New Zealand Football (NZF) is pleased to formally launch the Quality Club Mark (QCM) 2 Star Criteria for football clubs around the country to aspire to.
The QCM is a club development tool and club accreditation programme designed to identify, support and highlight football clubs in New Zealand who are well-run, community-focused organisations aligned to the NZF Whole of Football Plan. The QCM is a national partnership across the seven Federations and supported by a range of key partners.
Jamie Milne, the New Zealand Football Community Development Manager, was enthused by today’s announcement.
“The redevelopment of QCM 1 Star and introduction of the 2 Star Criteria has been a massive undertaking,” said Milne. “We have listened to our clubs and Federations, worked closely with key stakeholders and I believe the QCM will help the leaders in our clubs progress and meet the changes of the modern community sport environment. We have undertaken a robust process and I am proud of, and grateful to our Federation staff and club leaders who have contributed to the QCM review and development.”
NZF has identified the sporting landscape across New Zealand is changing and fluid. There is the need to ensure our football clubs remain relevant in the ever-evolving domestic sports market. Football clubs with QCM status and procedures in place to meet this criteria.
Milne said NZF understands that clubs with QCM status will be well-run organisations and therefore should be providing better outcomes for their playing members, volunteers, referees and coaches.
“Clubs with QCM not only have this reassurance but as tangible reward NZF are gifting a ZOLL automated external defibrillator plus the training to clubs attaining QCM which is part of the Fit4Football programme alongside ACC,” he said.
NZF also supports QCM clubs with logos for their websites, letters of support for fundraising support and Gaming Trust funding applications.
“We will also be undertaking an advocacy programme educating and informing Gaming Trusts around the country what QCM is, and why we believe they should strongly consider prioritising QCM clubs for funding, in effect it is a better return on their investment as they can see the checks and balances these clubs have in place, no other code has something as robust as the QCM.”
Holly Nixon, the Women’s Development Manager for New Zealand Football, said the governing body strategic goal in the community space is to have more New Zealanders playing and loving the game. A key priority to help NZF achieve this goal is to grow and develop women’s football.
“To achieve this we need to ensure our clubs are sustainable and equipped with the necessary tools to attract and retain females to the game,” said Nixon. “This includes players, administrators, coaches and referees. The QCM is one of those tools that is going to help us all to grow women’s football.”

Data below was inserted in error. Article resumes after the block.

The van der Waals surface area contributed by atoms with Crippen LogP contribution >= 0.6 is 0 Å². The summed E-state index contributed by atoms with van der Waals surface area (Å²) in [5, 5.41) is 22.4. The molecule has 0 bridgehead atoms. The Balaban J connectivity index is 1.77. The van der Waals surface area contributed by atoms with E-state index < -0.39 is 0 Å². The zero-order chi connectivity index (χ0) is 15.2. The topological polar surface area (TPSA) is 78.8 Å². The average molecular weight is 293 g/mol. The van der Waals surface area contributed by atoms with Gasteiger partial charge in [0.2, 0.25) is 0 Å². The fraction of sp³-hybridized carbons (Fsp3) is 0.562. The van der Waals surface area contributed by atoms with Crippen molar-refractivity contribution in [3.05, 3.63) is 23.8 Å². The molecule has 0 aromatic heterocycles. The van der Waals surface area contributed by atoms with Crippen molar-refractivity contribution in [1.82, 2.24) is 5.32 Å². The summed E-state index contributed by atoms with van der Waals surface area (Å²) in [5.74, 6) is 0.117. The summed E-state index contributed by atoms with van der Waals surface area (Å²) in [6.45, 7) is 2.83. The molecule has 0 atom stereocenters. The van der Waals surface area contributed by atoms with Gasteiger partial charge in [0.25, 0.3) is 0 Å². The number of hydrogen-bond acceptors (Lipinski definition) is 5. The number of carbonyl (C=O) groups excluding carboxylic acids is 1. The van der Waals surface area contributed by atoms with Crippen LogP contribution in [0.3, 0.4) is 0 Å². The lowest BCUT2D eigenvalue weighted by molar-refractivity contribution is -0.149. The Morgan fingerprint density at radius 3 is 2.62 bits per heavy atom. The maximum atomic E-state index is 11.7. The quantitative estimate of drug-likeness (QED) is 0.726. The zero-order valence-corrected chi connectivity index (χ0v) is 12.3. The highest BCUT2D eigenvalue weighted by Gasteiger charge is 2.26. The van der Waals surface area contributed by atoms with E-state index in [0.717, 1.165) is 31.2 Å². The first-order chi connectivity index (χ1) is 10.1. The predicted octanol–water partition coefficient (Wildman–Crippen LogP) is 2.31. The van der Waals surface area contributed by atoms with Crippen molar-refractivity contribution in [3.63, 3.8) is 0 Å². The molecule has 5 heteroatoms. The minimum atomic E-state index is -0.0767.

Steven Dillon, the Coach Development Manager for NZF, shared that sentiment. He said the governing body are committed to improving the ongoing experiences of players and coaches.
“Coach Development and the ongoing provision of opportunities through both clubs and federations will significantly enhance the level of our game on and off the field,” he said. “The inclusion of Coach Development in Quality Club Mark further signifies our desire to enable clubs to put a real emphasis on servicing the needs of coaches and game leaders nationwide.”
NZF has worked alongside a number of key external partners in the re-development of QCM 1 Star and the development of the QCM 2 Star Criteria such as Sport New Zealand, Volunteering New Zealand, LiteClub, the New Zealand Human Rights Commission and New Zealand Police amongst others.
Scott Miller, the CEO of Volunteering New Zealand, praised QCM and said many football clubs would not be possible without their volunteers.
“Volunteering NZ strongly endorses the NZF Quality Club Mark as the standard by which the best outcomes for volunteer coaches administrators and supporters are achieved,” said Miller. “NZ Football have a strong history of leading sports volunteerism and this new accreditation programme proudly cements their role as leaders into the future.”
Dame Susan Devoy, the Race Relations Commissioner at the Human Rights Commission, congratulated New Zealand Football for the introduction of diversity and inclusion principles into their Quality Club Mark policies.
“This is a clear and leading example of identifying the changing demographics of our country and taking steps to ensure that clubs are providing opportunities to everyone regardless of their ethnicity,” said Devoy.
“From players to volunteers and officials they are ensuring that they are providing a platform for everyone to feel included. I have no doubt this will prove to be a winning formula for everyone.”
Milne said the endorsement of the QCM Programme from Miller and Devoy carried a lot of weight.
“They are extremely credible people who know the work we are undertaking both from a national level through to our Federations and clubs,” said Milne. “We are making huge strides as a sport and that is down to people at club level – our club people are terrific, top drawer.”
Milne said the next step for QCM is to continue building the criteria, producing more templates, sharing best practice and supporting the Federations.
“We have 50 clubs with QCM and counting, I am aware of multiple clubs that are undertaking the 2 Star Criteria. We keep working for the betterment of the game and our football communities.”